e-Journal Summary

e-Journal Number : 63966
Opinion Date : 11/14/2016
e-Journal Date : 11/16/2016
Court : U.S. Court of Appeals Sixth Circuit
Case Name : Lyda v. City of Detroit, MI
Practice Area(s) : Bankruptcy, Municipal
Judge(s) : Griffin, Sutton, and Donald
Full Text Opinion
Issues:

Whether the Bankruptcy Code allowed Detroit Water & Sewerage Department’s (DWSD) customers to sue for injunctive & declaratory relief on DWSD’s water shut-off policies; 42 USC § 1983; Monell v. Department of Soc. Servs.; Whether the plaintiffs’ procedural due process claims were moot; Green Party of TN v. Hargett; Hamilton Cnty. Educ. Ass’n v. Hamilton Cnty. Bd. of Educ.; Whether the restoration of service mooted their claim for declaratory & injunctive relief; Already, LLC v. Nike, Inc.; Fialka-Feldman v. Oakland Univ. Bd. of Trs.; Church of Scientology v. United States; Lewis v. Continental Bank Corp.; Honig v. Doe; International Union, UAW v. Dana Corp.; Limitations on the bankruptcy court’s authority over a “municipal debtor”; 11 USC § 904; In re Addison Cmty. Hosp. Auth. (Bankr. ED MI); In re City of Stockton (Stockton II) (Bankr. ED CA); In re City of Detroit (Bankr. ED MI); Puerto Rico v. Franklin CA Tax-Free Trust; Whether plaintiffs established a substantive due process right to affordable water service; Range v. Douglas; Pearson v. City of Grand Blanc; Matthews v. Eldridge; Ransom v. Marrazzo (3d Cir.); EJS Props., LLC v. City of Toledo; Grinter v. Knight; Memphis Light, Gas & Water Div. v. Craft; MCL 123.166 & 141.121(1); Golden v. City of Columbus; Whether equal protection claims were sufficiently pleaded; Center for Bio-Ethical Reform, Inc. v. Napolitano; Heller v. Doe; Bower v. Village of Mount Sterling (Unpub. 6th Cir.); Whether leave to amend was properly denied; Fed.R.Bankr.P. 9013 (incorporating Fed.R.Civ.P. 7(b)(1)); Evans v. Pearson Enters., Inc.

Summary

[This appeal was from the ED-MI.] In this adversary proceeding arising from the defendant-City’s Chapter 9 bankruptcy case, the court held that under § 904 of the Bankruptcy Code, customers of the defendant-DWSD were not entitled to injunctive relief stopping water shut-offs or to an order directing DWSD to implement an income-based, water-affordability plan for residential customers. The court held that their procedural due process claims were moot where DWSD had made changes to its shut-off procedures. However, their claims for injunctive and declaratory relief were not mooted by the current restoration of service. Although the bankruptcy court ruled that § 904 prevented the plaintiffs from recovering only on their state-law claims, the court agreed with DWSD that it prohibits the grant of “any of the relief requested, whether plaintiffs alleged their injuries as state-law or constitutional harms.” Section 904 “limits the bankruptcy court’s authority over the municipal debtor[,]” and is “‘a keystone in the constitutional arch between federal bankruptcy power and state sovereignty.’” The court held that under the plain language of § 904, injunctive and declaratory relief were expressly prohibited because “injunctions directing DWSD to stop terminations or to provide water service—including service at a specific price—necessarily ‘interfere[s] with’ the city’s ‘governmental powers,’ its ‘property [and] revenues,’ as well as its ‘use [and] enjoyment of . . . income-producing property.’” Section 904 “strips the bankruptcy court of authority to order anything of the sort.” Even if the plaintiffs’ substantive due process and equal protection claims had survived the City’s § 904 challenge, both claims were properly dismissed for “failure to state a claim upon which relief can be granted.” The court concluded that “‘there is no fundamental right to water service.’” If a right to continued affordable water service “exists, it is rooted in Michigan law and the customer relationship plaintiffs share with DWSD.” The bankruptcy court properly dismissed the equal protection claim as inadequately pleaded, and the district court did not err by denying the plaintiffs an opportunity to amend their complaint. The court vacated the district court’s order as to plaintiffs’ now-moot procedural due process claim and affirmed its order affirming dismissal of their remaining claims.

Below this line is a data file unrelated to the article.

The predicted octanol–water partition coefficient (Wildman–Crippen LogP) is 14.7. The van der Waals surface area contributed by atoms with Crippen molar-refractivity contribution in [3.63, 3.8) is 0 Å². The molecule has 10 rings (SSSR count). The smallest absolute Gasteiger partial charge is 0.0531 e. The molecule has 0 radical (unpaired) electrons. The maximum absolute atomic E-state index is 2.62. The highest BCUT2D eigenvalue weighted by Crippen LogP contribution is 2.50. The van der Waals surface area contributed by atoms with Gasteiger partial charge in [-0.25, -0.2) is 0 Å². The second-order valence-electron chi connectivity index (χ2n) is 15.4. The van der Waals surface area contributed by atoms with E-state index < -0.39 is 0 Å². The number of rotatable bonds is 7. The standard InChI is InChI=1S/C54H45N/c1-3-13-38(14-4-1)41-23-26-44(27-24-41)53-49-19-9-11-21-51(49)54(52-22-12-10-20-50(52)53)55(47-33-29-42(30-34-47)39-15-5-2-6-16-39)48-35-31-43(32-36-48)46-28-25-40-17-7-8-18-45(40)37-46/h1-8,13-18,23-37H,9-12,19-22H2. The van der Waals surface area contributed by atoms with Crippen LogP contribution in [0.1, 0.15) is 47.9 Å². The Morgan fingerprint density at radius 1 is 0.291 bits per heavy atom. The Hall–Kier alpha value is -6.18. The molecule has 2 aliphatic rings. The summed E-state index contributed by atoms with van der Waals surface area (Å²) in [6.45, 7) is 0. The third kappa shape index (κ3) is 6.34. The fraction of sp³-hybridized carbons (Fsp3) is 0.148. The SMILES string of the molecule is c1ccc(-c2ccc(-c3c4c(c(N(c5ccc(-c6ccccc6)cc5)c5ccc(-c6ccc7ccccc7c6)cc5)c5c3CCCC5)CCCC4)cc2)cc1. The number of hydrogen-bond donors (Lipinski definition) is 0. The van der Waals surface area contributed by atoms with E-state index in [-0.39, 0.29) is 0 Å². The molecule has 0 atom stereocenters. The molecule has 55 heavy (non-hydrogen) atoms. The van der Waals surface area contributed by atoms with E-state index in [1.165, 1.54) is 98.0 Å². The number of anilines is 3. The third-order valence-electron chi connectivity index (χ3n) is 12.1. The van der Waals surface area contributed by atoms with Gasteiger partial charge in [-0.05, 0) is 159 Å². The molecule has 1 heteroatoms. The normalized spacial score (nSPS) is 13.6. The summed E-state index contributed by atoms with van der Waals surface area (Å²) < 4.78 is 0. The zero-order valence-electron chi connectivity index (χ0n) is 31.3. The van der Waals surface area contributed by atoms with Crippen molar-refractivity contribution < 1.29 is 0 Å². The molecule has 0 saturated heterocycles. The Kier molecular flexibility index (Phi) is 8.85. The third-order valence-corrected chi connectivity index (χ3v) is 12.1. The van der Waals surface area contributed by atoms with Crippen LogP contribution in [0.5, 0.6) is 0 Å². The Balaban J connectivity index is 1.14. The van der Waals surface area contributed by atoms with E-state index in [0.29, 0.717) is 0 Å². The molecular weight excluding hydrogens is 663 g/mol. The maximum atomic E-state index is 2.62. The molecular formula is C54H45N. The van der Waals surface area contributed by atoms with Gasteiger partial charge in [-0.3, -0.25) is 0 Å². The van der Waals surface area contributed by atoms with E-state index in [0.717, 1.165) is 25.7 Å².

Full Text Opinion